Information Matters: Two New Websites
By Helen Bradbury: Team Leader, Alliances Lesser Caucasus Programme
Information matters, it is our currency, the substance, the commodity which keeps our programmes running. We live in an age of information, are afloat on and sometimes drowning in a sea of it. We may check the oracle of google in answer to any question, live feeds, notifications and a torrent of minutiae in a mélange of events of great importance, continually assail us. Once there were spin doctors, now most of us spin daily be it personally or professionally. We are aware of the need to manage information, to have enough of it and of the right kind and most of us are aware too of the need to understand its quality and to know when and what we have is enough or too little.
M4P of course poses challenges in this as in many other aspects of its implementation, but for me the use of information is its heart. M4P is particularly finely calibrated to need high quality information and implementers able to gather, sort and feed it into the programme, implementers who aware of what they are doing, and why they are doing it. Name any stage of the programme process, let’s start with the team. We need practitioners with the right kind of understanding, flexibility and skills to interpret information, to plug it into the strategic framework and intervention planning. We often eschew experienced workers from the field of development with fixed frames of knowledge, for people with less direct experience and fluidity, choosing them for their qualities of perspicacity, ability to adopt, adapt, expand and respond. All stages involve the gathering, processing, articulation and feedback of information; market analysis, market system monitoring, ongoing capacity building, WEE implementation, calibrating interventions and of course M and E, results measurement, measuring systemic change; another entire galaxy of information management on its own. All stages require meticulousness, precision, rigour and common sense in the use of information to produce systemic market change which impacts the men and women of the target group.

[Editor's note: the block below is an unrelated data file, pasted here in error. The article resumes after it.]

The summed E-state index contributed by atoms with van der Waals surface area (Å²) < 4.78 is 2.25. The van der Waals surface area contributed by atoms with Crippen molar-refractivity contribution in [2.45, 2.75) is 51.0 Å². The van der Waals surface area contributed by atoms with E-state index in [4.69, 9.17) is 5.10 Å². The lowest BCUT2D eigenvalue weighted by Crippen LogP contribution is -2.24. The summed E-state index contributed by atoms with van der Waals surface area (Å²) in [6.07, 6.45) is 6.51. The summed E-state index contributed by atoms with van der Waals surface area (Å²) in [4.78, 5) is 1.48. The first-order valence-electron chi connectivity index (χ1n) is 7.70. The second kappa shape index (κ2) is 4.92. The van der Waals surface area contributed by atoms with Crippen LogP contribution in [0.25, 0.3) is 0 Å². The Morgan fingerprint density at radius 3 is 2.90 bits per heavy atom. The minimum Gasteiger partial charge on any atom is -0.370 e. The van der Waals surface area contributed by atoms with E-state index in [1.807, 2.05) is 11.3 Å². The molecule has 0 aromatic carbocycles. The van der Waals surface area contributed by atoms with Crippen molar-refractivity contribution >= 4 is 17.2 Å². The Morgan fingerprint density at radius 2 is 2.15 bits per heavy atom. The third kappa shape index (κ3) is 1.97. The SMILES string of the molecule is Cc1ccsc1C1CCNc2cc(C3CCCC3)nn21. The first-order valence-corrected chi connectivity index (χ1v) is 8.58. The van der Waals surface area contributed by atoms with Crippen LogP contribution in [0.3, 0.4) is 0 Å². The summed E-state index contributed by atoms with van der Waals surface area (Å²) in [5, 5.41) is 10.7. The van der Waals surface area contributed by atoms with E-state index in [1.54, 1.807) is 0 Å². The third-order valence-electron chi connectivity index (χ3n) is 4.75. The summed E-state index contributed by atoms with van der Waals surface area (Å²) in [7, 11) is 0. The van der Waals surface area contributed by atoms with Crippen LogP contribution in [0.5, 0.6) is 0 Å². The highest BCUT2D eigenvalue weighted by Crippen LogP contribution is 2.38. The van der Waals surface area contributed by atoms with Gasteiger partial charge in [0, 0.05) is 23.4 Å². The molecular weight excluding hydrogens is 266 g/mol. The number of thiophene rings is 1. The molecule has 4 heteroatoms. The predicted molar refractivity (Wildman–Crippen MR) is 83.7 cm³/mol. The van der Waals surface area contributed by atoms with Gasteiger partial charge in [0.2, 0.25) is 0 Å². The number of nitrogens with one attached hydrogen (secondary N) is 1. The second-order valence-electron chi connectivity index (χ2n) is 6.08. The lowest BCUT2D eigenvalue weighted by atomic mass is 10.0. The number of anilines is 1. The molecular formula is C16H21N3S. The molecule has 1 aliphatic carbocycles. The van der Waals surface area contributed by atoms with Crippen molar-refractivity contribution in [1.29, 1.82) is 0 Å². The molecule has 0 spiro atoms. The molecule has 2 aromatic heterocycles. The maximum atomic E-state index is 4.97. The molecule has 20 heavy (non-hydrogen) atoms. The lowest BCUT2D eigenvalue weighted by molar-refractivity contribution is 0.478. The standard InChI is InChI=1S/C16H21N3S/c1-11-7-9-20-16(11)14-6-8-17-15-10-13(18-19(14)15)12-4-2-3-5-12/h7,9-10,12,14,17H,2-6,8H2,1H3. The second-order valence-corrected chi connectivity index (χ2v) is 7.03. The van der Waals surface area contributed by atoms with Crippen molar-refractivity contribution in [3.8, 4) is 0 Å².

The demands for the articulation of this information are multi-faceted and as dissemination channels proliferate so do the needs of those in direct relation to the programmes; donors, consultants, theorists and developers of practice, who must fulfil their own specific functions and feed information into their own burgeoning webs of outreach. Networks, e-groups, email notifications, photographs, film, presentations, numbers, interest stories. Hard numbers for professionals to crunch validity, interest stories and illustration for those we need to care.
Finally to the approach itself, literally. How you come to know something is often as important as what you finally know. M4P, market systems development; has been seen as a challenge to, a critique (I would argue an illumination through comparison) of other methods and methodologies in development. The process of reassessing even unlearning knowledge is not an easy one and is as emotional as it is intellectual. The juncture between those who in some measure know, understand and use the approach and those who do not, is therefore sometimes a tricky one. Perceptions and points of view are influential in the translation of the system. The heart of M4P is simplicity but as in all the best cases, simplicity provides the skeleton and blueprint for processes which as they build can seem like an overwhelming mass of complexity from an external point of view, particularly as no two programmes, externally at least the same. What, who and where are M4P, where does it come from, how do you do it, who does it, where can I find out more?????
Thus we come to two new websites, this one of the ALCP where we have a downloads page dedicated to compiling our own and other information that helps to answer these questions and the M4P Hub that was and the BEAM Exchange that now is. In our disparate, diversified, geographically spread world, an approach developed at the time of an explosion of information dissemination, needs sites like these. To now be able to direct someone to the right kind of information which presents, expounds and solidifies is essential in a growing field. To be able to refer to and interact with a cohesive entity which can provide a universally accepted centre point, platform, resource centre and indeed identity, is heartily welcomed.